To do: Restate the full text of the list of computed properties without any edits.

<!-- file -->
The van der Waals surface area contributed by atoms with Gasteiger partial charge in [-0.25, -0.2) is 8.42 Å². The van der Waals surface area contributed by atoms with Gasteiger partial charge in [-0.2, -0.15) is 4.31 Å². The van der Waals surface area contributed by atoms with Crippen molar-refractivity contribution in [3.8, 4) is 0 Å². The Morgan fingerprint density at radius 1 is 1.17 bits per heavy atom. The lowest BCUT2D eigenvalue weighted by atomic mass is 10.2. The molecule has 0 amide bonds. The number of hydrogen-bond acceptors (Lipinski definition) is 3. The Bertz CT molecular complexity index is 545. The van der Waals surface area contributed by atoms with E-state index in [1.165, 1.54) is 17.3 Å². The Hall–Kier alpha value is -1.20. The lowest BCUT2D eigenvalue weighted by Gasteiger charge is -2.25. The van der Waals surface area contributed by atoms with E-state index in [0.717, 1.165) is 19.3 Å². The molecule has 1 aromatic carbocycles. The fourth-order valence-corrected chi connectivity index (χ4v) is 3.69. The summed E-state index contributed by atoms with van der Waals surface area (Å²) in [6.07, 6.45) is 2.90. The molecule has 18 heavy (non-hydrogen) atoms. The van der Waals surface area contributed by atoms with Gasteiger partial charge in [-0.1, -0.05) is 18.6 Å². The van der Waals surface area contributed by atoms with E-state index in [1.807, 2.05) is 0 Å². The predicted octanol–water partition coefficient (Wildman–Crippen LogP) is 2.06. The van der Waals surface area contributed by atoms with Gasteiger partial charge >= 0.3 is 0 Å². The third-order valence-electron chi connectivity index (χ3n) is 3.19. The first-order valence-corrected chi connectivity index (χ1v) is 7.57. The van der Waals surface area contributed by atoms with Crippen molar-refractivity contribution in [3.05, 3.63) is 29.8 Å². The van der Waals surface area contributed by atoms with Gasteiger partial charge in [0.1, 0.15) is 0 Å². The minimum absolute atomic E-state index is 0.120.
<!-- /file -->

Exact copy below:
The van der Waals surface area contributed by atoms with Gasteiger partial charge in [-0.25, -0.2) is 8.42 Å². The van der Waals surface area contributed by atoms with Gasteiger partial charge in [-0.2, -0.15) is 4.31 Å². The van der Waals surface area contributed by atoms with Crippen molar-refractivity contribution in [3.8, 4) is 0 Å². The Morgan fingerprint density at radius 1 is 1.17 bits per heavy atom. The lowest BCUT2D eigenvalue weighted by atomic mass is 10.2. The molecule has 0 amide bonds. The number of hydrogen-bond acceptors (Lipinski definition) is 3. The Bertz CT molecular complexity index is 545. The van der Waals surface area contributed by atoms with E-state index in [1.165, 1.54) is 17.3 Å². The Hall–Kier alpha value is -1.20. The lowest BCUT2D eigenvalue weighted by Gasteiger charge is -2.25. The van der Waals surface area contributed by atoms with E-state index in [0.717, 1.165) is 19.3 Å². The molecule has 1 aromatic carbocycles. The fourth-order valence-corrected chi connectivity index (χ4v) is 3.69. The summed E-state index contributed by atoms with van der Waals surface area (Å²) in [6.07, 6.45) is 2.90. The molecule has 18 heavy (non-hydrogen) atoms. The van der Waals surface area contributed by atoms with Gasteiger partial charge in [-0.1, -0.05) is 18.6 Å². The van der Waals surface area contributed by atoms with E-state index in [1.807, 2.05) is 0 Å². The predicted octanol–water partition coefficient (Wildman–Crippen LogP) is 2.06. The van der Waals surface area contributed by atoms with Gasteiger partial charge >= 0.3 is 0 Å². The third-order valence-electron chi connectivity index (χ3n) is 3.19. The first-order valence-corrected chi connectivity index (χ1v) is 7.57. The van der Waals surface area contributed by atoms with Crippen molar-refractivity contribution in [3.05, 3.63) is 29.8 Å². The van der Waals surface area contributed by atoms with Gasteiger partial charge in [0.1, 0.15) is 0 Å². The minimum absolute atomic E-state index is 0.120.